The All India Muslim Personal Law Board (AIMPLB) on Wednesday told the Supreme Court that marriage in the Muslim community is a contract and in order to protect their interests, they can put special emphasis on certain clauses in 'nikahnama'.
The board further said that a Muslim woman had every right to pronounce Triple Talaq in all forms, and also ask for very high 'mehr' amount in case of talaq.
This came in response to when Chief Justice of India (CJI) Jagdish Singh Khehar asked AIMPLB counsel Kapil Sibal if it is possible to give bride the right to not accept instant Triple Talaq.
The board also showed the court a resolution passed on April 14 2017 which stated Triple Talaq as a sin and that the community should boycott the person doing such an act.
The apex court also wanted to know from the AIMPLB if it is possible for the board whether their (SC) advisory will be followed by the Qazis at the ground level.
One of the board's lawyers Yousuf Hathim Muchala told the top court that the advisory of AIMPLB is not mandatory for all Qazis to follow. Muchala, however, made it clear that the board accepts the suggestions in all humility and will look at it.
Sibal earlier on Monday's proceedings said the apex court should not decide or interfere in one's faith and belief.
To this, Justice Rohinton Fali Nariman, one of the five judges constituting the bench asked, if they should not hear the matter at all.
"Yes, you should not hear," replied Sibal.
Earlier, Sibal asked the top court as to how a 1400-year-old practice be branded 'unconstitutional'.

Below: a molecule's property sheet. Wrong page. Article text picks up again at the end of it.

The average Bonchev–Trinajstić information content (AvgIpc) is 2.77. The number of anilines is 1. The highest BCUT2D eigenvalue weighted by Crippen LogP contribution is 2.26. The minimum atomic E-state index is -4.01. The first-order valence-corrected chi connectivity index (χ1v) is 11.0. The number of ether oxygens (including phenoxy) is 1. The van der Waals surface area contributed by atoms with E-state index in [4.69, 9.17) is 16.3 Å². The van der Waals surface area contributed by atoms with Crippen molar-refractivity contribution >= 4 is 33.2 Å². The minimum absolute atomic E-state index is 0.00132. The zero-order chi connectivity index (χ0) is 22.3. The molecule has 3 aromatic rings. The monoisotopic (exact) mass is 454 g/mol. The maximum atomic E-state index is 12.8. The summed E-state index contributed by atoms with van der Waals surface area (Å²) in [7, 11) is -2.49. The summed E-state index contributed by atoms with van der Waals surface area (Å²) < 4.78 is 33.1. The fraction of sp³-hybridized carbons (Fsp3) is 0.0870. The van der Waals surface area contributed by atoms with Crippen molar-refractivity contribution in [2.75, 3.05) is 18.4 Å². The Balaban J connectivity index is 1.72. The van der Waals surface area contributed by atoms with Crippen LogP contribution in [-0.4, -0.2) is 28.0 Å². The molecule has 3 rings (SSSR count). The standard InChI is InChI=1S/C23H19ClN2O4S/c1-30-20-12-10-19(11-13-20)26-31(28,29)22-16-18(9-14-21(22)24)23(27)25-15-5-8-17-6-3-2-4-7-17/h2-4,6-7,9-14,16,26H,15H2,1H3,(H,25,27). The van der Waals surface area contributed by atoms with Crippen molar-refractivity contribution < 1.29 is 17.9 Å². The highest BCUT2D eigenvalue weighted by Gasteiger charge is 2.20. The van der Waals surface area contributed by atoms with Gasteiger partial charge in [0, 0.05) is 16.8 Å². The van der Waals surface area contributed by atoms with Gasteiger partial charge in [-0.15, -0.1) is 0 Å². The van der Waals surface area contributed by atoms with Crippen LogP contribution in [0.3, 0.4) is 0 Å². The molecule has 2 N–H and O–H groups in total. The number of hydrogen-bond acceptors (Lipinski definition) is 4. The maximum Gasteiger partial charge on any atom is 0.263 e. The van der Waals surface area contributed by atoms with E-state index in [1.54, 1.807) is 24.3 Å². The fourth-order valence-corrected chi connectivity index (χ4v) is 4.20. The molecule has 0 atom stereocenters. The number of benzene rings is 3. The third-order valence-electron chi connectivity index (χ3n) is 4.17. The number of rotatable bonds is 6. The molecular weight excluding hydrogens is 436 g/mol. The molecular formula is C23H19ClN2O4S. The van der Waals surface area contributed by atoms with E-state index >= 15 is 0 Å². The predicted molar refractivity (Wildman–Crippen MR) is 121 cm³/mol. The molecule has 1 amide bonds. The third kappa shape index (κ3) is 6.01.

"Triple Talaq is going on since 1400 years, how can you say it is unconstitutional?" Sibal asked the apex court.
Sibal further argued that just like the Hindus' faith about Rama's birth at Ayodhya cannot be questioned, similarly Triple Talaq which is also a matter of faith for Muslims should not be questioned.
The bench also questioned the AIMPLB on the position of e-divorce given on WhatsApp in Islam.
The Centre, during the earlier hearing, assured the apex court that it would come out with a law to regulate marriage and divorce among Muslims if Triple Talaq is upheld as invalid.
"The government will come out with law to regulate marriage and divorce among Muslims if court holds Triple Talaq as invalid," Attorney General Mukul Rohatgi told the bench.
Rohatgi also conveyed to the apex court bench that Triple Talaq violates Muslim women's right to equality within the community, and also within the country
Earlier in the hearing, the apex court refused to hear all the three cases of Polygamy, Nikah and Halala at once, saying it will focus on one matter at a time.
The Attorney General and top law officers representing the Central government arguing in front of the five judge Constitution bench said the apex court should hear other cases also, besides Triple Talaq.
However, the top court said that they have limited time, so all the matters could not be covered at present.
On the second day of the hearing, senior Congress leader Salman Khurshid, who is the amicus curiae in the matter, said before the Supreme Court that the controversial Islamic divorce system cannot be justified whatsoever.
Citing examples, Khurshid told the court that the Triple Talaq practice cannot be validated constitutionally.
"There was a discussion that whether Triple Talaq is valid constitutionally.
Substantiating my view with reasons and examples, I asserted that it cannot be justified and cannot be given law's validation," Khurshid said during the hearing.
The Centre, earlier on May 11, told the apex court that it opposes the Triple Talaq practice and wants to fight for women equality and gender justice.
However, AIMPLB counsel Kapil Sibal told the apex court that Triple Talaq is a matter that comes under the Muslim board and therefore, in his opinion, the top court should not interfere in it.
"The Central Government makes rules but in my opinion the apex court should not interfere into it," Sibal said.
While hearing several pleas filed by Muslim women challenging the practice of Triple Talaq, the apex court observed that it would examine whether the issue is fundamental to religion or not.
A five-judge bench of the apex court further observed that it would not hear polygamy issue along with the Triple Talaq case.